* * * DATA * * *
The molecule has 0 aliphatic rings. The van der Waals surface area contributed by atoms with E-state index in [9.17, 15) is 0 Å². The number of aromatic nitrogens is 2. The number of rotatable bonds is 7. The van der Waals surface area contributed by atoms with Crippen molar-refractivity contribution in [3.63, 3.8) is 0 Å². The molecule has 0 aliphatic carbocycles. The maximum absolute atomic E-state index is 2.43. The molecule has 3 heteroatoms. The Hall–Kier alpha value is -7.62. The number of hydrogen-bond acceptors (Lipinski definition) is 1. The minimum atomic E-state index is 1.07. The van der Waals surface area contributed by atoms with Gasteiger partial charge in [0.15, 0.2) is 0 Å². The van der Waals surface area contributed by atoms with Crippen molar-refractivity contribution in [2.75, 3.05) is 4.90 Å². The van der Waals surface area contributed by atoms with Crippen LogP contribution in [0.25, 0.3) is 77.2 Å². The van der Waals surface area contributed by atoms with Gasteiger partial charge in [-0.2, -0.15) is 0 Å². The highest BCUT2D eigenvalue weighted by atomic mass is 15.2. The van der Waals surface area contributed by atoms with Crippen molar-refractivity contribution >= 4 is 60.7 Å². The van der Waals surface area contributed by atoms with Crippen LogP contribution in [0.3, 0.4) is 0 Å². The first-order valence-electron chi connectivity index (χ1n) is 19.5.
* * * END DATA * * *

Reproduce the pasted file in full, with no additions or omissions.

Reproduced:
The molecule has 0 aliphatic rings. The van der Waals surface area contributed by atoms with E-state index in [9.17, 15) is 0 Å². The number of aromatic nitrogens is 2. The number of rotatable bonds is 7. The van der Waals surface area contributed by atoms with Crippen molar-refractivity contribution in [3.63, 3.8) is 0 Å². The molecule has 0 aliphatic carbocycles. The maximum absolute atomic E-state index is 2.43. The molecule has 3 heteroatoms. The Hall–Kier alpha value is -7.62. The number of hydrogen-bond acceptors (Lipinski definition) is 1. The minimum atomic E-state index is 1.07. The van der Waals surface area contributed by atoms with Gasteiger partial charge in [0.15, 0.2) is 0 Å². The van der Waals surface area contributed by atoms with Crippen molar-refractivity contribution in [2.75, 3.05) is 4.90 Å². The van der Waals surface area contributed by atoms with Crippen LogP contribution in [0.25, 0.3) is 77.2 Å². The van der Waals surface area contributed by atoms with Gasteiger partial charge in [-0.2, -0.15) is 0 Å². The highest BCUT2D eigenvalue weighted by atomic mass is 15.2. The van der Waals surface area contributed by atoms with Crippen molar-refractivity contribution >= 4 is 60.7 Å². The van der Waals surface area contributed by atoms with Crippen LogP contribution in [0.3, 0.4) is 0 Å². The first-order valence-electron chi connectivity index (χ1n) is 19.5.